[64] Further, in granting mandatory remedies in this area, courts must proceed with caution. The Government of Canada is entitled to consider possible dangers and other considerations such as foreign relations, international affairs and national security, and their judgments on such matters deserve a wide margin of appreciation and deference: Doucet-Boudreau v. Nova Scotia (Minister of Education), 2003 SCC 62, [2003] 3 S.C.R. 3 at para. 56; Khadr (2010) at para. 37.

....

[68] To the extent that the Court’s declaratory remedy was not just a mandamus order but was intended to be made under subsection 24(1) of the Charter as an "“appropriate and just”" remedy, many of the same considerations apply. For example, remedies under subsection 24(1) of the Charter must be granted with due respect for the proper roles of the judiciary and the executive, and the legal and practical limits of the judicial role: Doucet-Boudreau at paras 56-57.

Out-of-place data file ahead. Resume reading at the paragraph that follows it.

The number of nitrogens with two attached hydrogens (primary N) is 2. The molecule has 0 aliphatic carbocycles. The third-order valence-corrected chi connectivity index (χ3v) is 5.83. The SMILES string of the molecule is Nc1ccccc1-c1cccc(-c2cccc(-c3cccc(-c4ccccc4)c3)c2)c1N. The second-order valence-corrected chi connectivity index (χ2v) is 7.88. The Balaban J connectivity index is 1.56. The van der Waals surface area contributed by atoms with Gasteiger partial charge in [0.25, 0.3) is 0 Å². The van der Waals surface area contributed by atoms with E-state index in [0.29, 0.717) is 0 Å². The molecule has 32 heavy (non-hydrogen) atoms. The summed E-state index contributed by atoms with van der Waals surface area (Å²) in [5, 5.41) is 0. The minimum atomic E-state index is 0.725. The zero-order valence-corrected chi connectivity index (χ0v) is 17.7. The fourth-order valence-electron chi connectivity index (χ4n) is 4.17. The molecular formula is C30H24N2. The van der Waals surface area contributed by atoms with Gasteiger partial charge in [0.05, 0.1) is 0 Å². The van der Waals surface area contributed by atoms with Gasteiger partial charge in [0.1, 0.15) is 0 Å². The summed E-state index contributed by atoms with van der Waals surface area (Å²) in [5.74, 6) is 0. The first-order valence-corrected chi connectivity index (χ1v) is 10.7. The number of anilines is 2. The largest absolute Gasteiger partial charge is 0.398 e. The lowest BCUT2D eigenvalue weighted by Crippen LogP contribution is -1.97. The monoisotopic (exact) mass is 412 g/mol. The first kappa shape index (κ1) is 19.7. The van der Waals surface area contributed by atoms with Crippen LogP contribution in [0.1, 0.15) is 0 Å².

. R. v. Babos

In R. v. Babos (SCC, 2014) the Supreme Court of Canada states the SOR for a Charter s.24(1) remedy:
[48] The standard of review for a remedy ordered under s. 24(1) of the Charter is well established. Appellate intervention is warranted only where a trial judge misdirects him or herself in law, commits a reviewable error of fact, or renders a decision that is “so clearly wrong as to amount to an injustice” (Bellusci, at para. 19; Regan, at para. 117; Tobiass, at para. 87; R. v. Bjelland, 2009 SCC 38, [2009] 2 S.C.R. 651, at paras. 15 and 51).
. R v Conway